Therefore, the best indicator you can use on Virtual Sports when selecting your option to back is the odds for that selection.
However, even if you decide to select only the shorter-priced horses, then you need to realise that even this will not guarantee you regular wins.
Never forget the random element of Virtual Sports
The one important thing to note here is that even if you decide to back the favourite in every Virtual Sports race, you may find that you don’t win as often as you would expect to and that is because there is a high random element built in to each Virtual Sports event.
This random element will mean that there is a greater diversity in winners than you would likely see on a typical day of racing. It is this variance which makes Virtual Sports so popular, but also makes it so difficult to predict from a stand point of profitable betting.
In truth, you are best viewing betting on Virtual Sports as similar to having a wager on a slot machine. Both use a high degree of randomness in the process in deciding a result and as such, it can be tricky to back the winner in either. It is also why many people believe that betting on Virtual Sports is much less like real sports betting and much more like playing a slot game.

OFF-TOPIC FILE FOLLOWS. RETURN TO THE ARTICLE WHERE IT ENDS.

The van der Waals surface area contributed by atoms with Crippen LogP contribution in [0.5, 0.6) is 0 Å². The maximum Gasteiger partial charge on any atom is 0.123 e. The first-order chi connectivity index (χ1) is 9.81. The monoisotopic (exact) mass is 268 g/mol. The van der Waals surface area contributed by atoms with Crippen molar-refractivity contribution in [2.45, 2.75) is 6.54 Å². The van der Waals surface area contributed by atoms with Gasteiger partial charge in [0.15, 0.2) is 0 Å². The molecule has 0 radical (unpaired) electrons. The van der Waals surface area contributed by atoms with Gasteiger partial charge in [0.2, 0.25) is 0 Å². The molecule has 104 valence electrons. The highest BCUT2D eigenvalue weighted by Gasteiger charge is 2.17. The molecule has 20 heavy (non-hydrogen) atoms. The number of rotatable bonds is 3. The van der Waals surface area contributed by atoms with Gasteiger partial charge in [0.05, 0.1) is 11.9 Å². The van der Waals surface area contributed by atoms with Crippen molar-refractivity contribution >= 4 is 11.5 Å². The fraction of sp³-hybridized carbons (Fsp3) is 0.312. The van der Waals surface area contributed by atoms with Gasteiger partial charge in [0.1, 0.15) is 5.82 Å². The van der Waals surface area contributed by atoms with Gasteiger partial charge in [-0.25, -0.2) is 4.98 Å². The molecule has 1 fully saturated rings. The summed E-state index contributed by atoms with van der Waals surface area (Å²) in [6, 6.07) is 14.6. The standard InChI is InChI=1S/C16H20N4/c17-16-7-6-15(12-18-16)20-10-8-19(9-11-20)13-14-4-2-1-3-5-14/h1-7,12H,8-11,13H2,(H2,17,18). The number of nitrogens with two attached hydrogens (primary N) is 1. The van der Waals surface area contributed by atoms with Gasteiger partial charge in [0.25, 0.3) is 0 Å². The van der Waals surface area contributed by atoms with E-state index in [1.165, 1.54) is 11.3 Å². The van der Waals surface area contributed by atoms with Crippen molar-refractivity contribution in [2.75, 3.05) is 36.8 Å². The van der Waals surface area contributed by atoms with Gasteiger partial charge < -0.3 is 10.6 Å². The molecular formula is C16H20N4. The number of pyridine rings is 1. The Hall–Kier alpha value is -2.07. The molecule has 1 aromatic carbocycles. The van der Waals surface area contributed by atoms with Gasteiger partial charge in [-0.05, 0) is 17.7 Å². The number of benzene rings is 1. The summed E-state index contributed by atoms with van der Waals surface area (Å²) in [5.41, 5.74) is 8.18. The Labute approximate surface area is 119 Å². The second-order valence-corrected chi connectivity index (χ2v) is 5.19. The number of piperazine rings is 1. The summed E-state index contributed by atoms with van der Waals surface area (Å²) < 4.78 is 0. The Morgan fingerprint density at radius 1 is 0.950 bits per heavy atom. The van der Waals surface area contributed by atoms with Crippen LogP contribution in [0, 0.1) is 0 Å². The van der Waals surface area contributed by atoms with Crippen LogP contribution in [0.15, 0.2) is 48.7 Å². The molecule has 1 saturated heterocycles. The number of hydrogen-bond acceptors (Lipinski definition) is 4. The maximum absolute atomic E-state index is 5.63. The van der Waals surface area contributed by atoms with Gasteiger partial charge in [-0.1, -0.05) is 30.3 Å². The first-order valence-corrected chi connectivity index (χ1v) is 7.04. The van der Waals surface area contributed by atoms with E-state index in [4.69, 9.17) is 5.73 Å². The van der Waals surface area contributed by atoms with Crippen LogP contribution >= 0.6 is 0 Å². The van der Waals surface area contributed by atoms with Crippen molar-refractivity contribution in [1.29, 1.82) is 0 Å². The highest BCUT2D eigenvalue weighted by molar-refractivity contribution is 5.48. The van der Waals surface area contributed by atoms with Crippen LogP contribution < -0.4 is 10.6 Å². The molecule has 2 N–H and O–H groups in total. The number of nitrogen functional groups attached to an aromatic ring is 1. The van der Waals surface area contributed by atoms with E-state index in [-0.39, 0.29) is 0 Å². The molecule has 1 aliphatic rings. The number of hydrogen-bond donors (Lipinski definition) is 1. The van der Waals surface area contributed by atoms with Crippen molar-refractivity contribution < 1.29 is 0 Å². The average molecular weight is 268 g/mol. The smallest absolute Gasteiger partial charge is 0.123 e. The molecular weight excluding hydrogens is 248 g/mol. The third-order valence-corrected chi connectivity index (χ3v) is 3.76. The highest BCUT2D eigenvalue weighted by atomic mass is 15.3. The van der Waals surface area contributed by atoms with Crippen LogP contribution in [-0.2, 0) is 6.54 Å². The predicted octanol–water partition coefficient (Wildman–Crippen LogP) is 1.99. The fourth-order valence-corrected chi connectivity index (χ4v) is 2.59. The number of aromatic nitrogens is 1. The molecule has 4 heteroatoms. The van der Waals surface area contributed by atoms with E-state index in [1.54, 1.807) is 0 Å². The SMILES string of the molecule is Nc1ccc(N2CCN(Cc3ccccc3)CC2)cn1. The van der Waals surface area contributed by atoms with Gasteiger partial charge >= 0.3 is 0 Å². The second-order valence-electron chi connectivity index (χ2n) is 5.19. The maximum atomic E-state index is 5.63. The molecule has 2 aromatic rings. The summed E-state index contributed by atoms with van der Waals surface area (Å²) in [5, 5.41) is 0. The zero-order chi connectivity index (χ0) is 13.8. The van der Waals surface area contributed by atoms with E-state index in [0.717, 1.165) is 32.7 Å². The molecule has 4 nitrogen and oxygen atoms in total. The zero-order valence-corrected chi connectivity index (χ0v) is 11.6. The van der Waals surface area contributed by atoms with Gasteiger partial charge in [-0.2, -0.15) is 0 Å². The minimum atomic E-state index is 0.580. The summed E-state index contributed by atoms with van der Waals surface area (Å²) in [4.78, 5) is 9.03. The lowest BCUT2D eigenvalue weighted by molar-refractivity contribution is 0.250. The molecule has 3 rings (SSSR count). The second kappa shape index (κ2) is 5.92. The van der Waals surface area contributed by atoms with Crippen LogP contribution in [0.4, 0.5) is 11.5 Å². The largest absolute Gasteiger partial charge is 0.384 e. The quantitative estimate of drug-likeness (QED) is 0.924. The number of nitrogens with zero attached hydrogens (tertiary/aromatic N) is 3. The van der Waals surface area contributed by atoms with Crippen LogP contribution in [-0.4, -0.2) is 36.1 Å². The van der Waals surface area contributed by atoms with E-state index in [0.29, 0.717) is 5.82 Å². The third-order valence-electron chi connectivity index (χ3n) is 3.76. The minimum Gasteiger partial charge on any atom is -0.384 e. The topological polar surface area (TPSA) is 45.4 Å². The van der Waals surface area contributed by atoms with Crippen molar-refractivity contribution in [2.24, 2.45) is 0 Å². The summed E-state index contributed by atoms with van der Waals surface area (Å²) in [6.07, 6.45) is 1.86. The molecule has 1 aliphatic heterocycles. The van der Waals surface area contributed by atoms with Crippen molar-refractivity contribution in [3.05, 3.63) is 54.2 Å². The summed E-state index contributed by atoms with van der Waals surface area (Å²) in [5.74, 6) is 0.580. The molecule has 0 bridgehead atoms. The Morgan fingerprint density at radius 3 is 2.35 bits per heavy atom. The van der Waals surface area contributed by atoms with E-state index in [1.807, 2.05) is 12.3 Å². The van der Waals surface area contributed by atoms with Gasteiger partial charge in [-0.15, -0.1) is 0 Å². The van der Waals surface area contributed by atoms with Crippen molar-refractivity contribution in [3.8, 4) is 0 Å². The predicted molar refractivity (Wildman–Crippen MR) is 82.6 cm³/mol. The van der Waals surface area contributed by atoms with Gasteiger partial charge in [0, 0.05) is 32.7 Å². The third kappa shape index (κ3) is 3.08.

Given the random nature of Virtual Sports and the fact that this will produce more unpredictable results, I am also unconvinced that any betting ‘strategy’ which relies on looking for patterns or being able to predict the results, will work in Virtual Sports. Such strategies are useless in slots gaming and to me, they cannot then be applied to Virtual Sports, which sees its results worked out in a very similar way.
As such, I think random betting on a variety of odds selections is the best approach to Virtual Sports and the key factor here is that you enjoy your betting and bet within your means and only with what you can afford to lose. If you stick to that simple maxim, then you can find Virtual Sports betting offers you a hugely enjoyable diversion from real sports.